Based on the time it took for information about Omicron to become available, the Ministry of Health estimated we won’t know mortality rates for one to two months after the arrival of a new variant. Real world studies on vaccine efficacy, severity, transmission and other factors will likely take even longer. Genomic information will be available more quickly, within a couple of weeks, allowing the country’s surveillance systems to begin seeking out the variant.
“Previously, response measures included MIQ and border measures. This allowed us time to observe the epidemiological situation overseas and build this understanding into our response,” the plan noted.
“However, open borders will make it challenging to employ the same approach to waiting for further information. It is likely that a highly transmissible novel variant would rapidly enter our borders and potentially become established.”
New variants could require new vaccines, prompting the Government to engage in work on a new, medium-term vaccine strategy. A variant could also be sufficiently mutated that it isn’t detectable by the existing rapid antigen tests available in the community.
The ministry spokesperson told Newsroom Cabinet will consider “strategic priorities” for Covid-19 vaccines over the next 12 months in September. They also said the ministry works with other jurisdictions to monitor the effectiveness of RATs in detecting new variants.
When asked whether the country’s existing contracts for RATs allow for access to updated versions if needed, the spokesperson said, “Te Whatu Ora – Health NZ maintains a flexible approach to the sourcing, purchasing and distributing approved RATs as required to support the Government’s health response and as appropriate to the current pandemic settings”.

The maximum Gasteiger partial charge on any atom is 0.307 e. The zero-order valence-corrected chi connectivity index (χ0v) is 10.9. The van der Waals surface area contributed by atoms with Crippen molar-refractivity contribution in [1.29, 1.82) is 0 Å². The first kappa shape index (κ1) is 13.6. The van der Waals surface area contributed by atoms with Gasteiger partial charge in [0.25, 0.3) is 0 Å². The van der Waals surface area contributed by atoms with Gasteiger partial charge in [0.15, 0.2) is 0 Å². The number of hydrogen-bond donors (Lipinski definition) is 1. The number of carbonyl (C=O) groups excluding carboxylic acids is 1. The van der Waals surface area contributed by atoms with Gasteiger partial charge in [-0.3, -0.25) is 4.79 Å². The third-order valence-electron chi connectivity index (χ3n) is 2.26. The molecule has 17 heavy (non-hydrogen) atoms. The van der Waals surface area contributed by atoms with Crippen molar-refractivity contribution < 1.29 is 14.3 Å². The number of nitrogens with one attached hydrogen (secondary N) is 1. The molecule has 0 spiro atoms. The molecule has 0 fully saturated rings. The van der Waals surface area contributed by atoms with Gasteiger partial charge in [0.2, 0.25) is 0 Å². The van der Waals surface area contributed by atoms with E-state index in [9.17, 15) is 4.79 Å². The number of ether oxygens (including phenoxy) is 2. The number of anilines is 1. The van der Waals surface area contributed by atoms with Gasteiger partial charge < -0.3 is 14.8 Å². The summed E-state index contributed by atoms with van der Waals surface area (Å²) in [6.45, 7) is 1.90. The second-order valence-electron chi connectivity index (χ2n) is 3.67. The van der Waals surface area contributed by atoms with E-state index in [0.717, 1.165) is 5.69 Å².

According to the variant plan, spread patterns seen in other coronaviruses indicate that a lack of cross-immunity could allow multiple variants to circulate at the same time.
Even without this, though, “we are likely to see three-four pandemic waves a year for the short- to medium-term, due to evolution within Omicron and waning of protection, albeit ‘mild’ disease due to vaccines and prior immunity. Either way, this would still be a substantial increase in the overall burden of disease, even though the severity is lower compared to the start of the pandemic.”
The emergence of a new, hyper-mutated variant like Omicron within the next year or so was placed at approximately 30 percent, based on a presentation by American biostatistician Trevor Bedford to the Food and Drug Administration in April.
Continuing mutation and evolution of Omicron subvariants was considered more likely but the irregular nature of this evolution still means the pandemic is not yet over, the plan stated.
“Endemicity – in the sense of the pattern of spread of Covid-19 becoming more ‘predictable’ with potential seasonal variation – is not guaranteed in the short- or medium-term. It is prudent to document for less optimistic scenarios, as they still remain a possibility.”